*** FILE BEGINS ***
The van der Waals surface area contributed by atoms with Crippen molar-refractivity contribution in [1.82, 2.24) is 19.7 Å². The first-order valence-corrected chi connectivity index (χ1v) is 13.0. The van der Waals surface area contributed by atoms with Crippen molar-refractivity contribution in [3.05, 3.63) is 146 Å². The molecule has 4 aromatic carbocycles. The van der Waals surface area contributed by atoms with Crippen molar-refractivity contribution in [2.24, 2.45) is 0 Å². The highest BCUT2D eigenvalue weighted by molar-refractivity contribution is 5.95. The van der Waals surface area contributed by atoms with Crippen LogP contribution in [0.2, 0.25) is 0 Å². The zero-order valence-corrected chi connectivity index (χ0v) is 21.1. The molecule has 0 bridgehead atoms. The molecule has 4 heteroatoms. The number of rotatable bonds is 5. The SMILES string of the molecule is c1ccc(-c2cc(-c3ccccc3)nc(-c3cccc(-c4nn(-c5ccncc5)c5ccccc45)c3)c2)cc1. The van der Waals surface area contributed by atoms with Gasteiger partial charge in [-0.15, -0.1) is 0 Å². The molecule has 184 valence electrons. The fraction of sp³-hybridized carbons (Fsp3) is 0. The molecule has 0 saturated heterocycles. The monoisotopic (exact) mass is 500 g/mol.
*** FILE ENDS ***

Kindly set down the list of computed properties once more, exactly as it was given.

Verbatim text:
The van der Waals surface area contributed by atoms with Crippen molar-refractivity contribution in [1.82, 2.24) is 19.7 Å². The first-order valence-corrected chi connectivity index (χ1v) is 13.0. The van der Waals surface area contributed by atoms with Crippen molar-refractivity contribution in [3.05, 3.63) is 146 Å². The molecule has 4 aromatic carbocycles. The van der Waals surface area contributed by atoms with Crippen molar-refractivity contribution in [2.24, 2.45) is 0 Å². The highest BCUT2D eigenvalue weighted by molar-refractivity contribution is 5.95. The van der Waals surface area contributed by atoms with Crippen LogP contribution in [0.2, 0.25) is 0 Å². The zero-order valence-corrected chi connectivity index (χ0v) is 21.1. The molecule has 0 bridgehead atoms. The molecule has 4 heteroatoms. The number of rotatable bonds is 5. The SMILES string of the molecule is c1ccc(-c2cc(-c3ccccc3)nc(-c3cccc(-c4nn(-c5ccncc5)c5ccccc45)c3)c2)cc1. The van der Waals surface area contributed by atoms with Gasteiger partial charge in [-0.15, -0.1) is 0 Å². The molecule has 184 valence electrons. The fraction of sp³-hybridized carbons (Fsp3) is 0. The molecule has 0 saturated heterocycles. The monoisotopic (exact) mass is 500 g/mol.